When President Trump in December recognized Jerusalem as Israel’s capital, two decades after Congress authorized it, he drew the wrath of Arab nations and their allies.
Now Israel’s recently re-constituted Sanhedrin is honoring Trump for the move by putting his image on a privately minted half-shekel coin.
Adam Eliyahu Berkowitz reported at Breaking Israel News the nascent Sanhedrin and the Mikdash (Temple) Educational Center are creating a replica of the silver half-shekel coin that the Bible mandates be donated by every Jewish male in the Temple.
Trump’s’ accomplishments have prompted an online Thank Trump Card Campaign giving Americans a way to thank the president for his record of achievement during his first year in office.
Berkowitz quoted Exodus 30:15, which states, “The rich shall not give more, and the poor shall not give less, than the half shekel, when they give the offering of Hasehm, to make atonement for your souls.”
Rabbi Hillel Weiss described Trump’s recognition of Jerusalem as “a great and historical deed.”
According to a proposed image presented on a website dedicated to raising money for the construction of a temple and more, the coin will feature an image of Trump on the front and the Holy Temple in Jerusalem on the back.
Also on the front will be an image of the ancient Persian King Cyrus, who was key to the construction of the Second Temple, BIN reported.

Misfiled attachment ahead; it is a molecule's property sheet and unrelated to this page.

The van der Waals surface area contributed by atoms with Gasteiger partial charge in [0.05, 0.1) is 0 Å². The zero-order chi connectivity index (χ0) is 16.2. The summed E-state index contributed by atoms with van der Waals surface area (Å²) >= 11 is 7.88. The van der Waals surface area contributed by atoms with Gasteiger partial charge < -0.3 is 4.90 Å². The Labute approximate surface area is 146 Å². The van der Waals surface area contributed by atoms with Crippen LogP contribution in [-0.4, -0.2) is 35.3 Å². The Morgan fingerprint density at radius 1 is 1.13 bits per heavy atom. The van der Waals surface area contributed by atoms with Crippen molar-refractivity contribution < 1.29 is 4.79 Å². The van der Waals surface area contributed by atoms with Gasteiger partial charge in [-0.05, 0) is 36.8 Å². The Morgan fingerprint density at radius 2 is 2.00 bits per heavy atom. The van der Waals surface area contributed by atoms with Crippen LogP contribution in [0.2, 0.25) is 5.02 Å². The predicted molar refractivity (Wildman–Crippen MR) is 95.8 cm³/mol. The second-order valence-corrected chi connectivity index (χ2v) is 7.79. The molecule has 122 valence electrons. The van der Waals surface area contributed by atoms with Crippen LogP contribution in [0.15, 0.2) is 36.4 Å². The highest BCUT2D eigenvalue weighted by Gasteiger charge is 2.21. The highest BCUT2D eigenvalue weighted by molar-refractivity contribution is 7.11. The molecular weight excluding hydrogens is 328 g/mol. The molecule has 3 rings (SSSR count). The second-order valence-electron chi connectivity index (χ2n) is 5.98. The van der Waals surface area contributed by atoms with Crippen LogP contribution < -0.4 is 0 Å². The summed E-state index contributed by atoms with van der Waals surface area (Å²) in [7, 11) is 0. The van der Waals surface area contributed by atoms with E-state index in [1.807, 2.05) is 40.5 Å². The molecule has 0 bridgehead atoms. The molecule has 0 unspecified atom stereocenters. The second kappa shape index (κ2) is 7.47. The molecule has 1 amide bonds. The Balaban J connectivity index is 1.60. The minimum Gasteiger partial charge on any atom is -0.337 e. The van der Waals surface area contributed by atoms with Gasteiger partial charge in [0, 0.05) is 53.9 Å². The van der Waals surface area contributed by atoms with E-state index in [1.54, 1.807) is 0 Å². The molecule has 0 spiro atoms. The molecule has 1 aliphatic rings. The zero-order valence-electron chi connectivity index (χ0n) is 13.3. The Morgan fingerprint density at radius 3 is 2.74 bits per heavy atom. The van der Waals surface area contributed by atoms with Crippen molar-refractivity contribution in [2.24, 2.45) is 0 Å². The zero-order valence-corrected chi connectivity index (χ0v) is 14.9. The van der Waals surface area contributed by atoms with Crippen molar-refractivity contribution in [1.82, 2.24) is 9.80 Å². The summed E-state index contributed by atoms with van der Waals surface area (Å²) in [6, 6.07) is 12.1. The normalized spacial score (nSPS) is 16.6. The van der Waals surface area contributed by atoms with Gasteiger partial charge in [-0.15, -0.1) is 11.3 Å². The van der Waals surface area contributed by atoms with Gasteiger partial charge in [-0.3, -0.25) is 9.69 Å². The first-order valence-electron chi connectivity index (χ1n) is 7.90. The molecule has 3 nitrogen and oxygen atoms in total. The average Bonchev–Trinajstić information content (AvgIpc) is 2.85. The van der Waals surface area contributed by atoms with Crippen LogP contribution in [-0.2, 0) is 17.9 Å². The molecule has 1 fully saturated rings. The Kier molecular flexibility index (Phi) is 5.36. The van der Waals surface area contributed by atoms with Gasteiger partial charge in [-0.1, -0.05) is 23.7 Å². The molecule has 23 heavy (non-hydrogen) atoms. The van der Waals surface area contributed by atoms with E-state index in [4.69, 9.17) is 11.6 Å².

The coin also is to recognize Lord Arthur Balfour, the foreign secretary for Britain behind the “Balfour Declaration,” which one century ago called for a Jewish homeland.
BIN reported Weiss explained how both leaders suffered in their careers for partly backtracking on their objectives.
“President Trump cannot allow the Arabs to believe that half of Jerusalem, let alone the Temple Mount, will fall to them,” Weiss told BIN. “This coin should serve as a sign of our gratitude as well as a reminder of what still needs to be done. Anyone who owns this coin is showing that he agrees with both of these aspects: the gratitude for what Trump has done and the cautionary reminder that Jerusalem is the place of the Jewish Temple.”
BIN reported the coin is to have at least 9.5 grams of silver, as required by Jewish law.
However, the report noted that since the coin itself is not intended to fulfill a biblical commandment, it is not officially designated for use in the Temple.
Weiss said the coin “is intended to help in preparations for the Temple and anyone can take part in that at any time.”
In the United States, the law doesn’t allow any living person to be represented on an official coin, although it would be allowed on private mintings.
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